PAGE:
Set in bushland on the Victorian coast, this holiday home has a real sense of place.
By Karen Booth
Photography by Tim Turner
Snuggled very cosily indeed within its bushland surrounds on the Victorian coast, this pool is the perfect complement to the contemporary-style holiday home. This is what designers talk about when they say an outdoor space has a real sense of place. The landscaping makes it seem almost as if the pool has been set into a sand dune and when you look from the house across the negative edge pool, your eye skims over the bushland to the water beyond.
The colour palette emphasises the natural atmosphere and has an appealing sun-bleached look in keeping with its seaside setting. The timber decking has been allowed to weather to a pale grey, reminding onlookers of a jetty or pontoon. In a tough coastal location where surfaces are constantly scoured by salty winds, choosing materials that weather well is always a good idea.
At the far end of the pool there is a random stone feature wall. This contributes to the rustic charm and is mirrored in the use of feature rocks in the sloping garden bed that hugs one side of the steps leading up to the house.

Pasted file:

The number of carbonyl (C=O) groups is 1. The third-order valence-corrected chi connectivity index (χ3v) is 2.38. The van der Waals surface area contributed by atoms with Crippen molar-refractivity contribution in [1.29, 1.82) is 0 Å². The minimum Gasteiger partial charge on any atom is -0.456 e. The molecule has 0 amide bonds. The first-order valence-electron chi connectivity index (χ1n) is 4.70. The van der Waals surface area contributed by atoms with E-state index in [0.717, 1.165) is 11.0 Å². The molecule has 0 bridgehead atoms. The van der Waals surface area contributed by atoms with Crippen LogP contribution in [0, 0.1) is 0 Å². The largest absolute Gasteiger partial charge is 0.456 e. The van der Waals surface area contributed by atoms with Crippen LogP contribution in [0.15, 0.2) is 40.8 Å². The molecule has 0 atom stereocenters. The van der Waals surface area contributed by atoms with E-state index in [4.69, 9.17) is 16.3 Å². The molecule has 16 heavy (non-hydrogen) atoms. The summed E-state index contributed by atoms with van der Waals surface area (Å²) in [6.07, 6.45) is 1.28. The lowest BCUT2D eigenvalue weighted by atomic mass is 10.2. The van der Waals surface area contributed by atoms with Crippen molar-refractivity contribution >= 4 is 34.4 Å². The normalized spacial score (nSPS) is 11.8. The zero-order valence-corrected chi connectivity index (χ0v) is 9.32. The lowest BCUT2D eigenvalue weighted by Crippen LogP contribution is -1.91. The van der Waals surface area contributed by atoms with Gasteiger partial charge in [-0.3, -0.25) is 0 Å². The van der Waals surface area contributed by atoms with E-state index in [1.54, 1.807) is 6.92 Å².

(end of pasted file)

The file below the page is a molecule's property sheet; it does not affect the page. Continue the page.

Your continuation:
A Lifestyle Pools & Spas creation, the 16-metre-long pool, complete with negative edges and a trough, has a fully tiled interior, square internal corners for a clean look and two underwater benches, one either side of the steps leading into the pool.
Adjacent to the steps is an intimate spa which offers an up close view of a conga line of sculpted metal ants, each carrying a giant sugar cube aloft. Not, perhaps, a coastal motif, but it makes for a delightfully whimsical touch.
The pool safety fencing is of glass so as to ensure unobstructed views and make it feel like the property is ‘at one’ with the bushland that nudges its borders on either side. The plants were all selected for their ability to thrive in a coastal environment — and to survive with minimal care. After all, this is a holiday home. This means that the plants are tough, resistant to salt-laden winds and can largely survive on rainfall alone.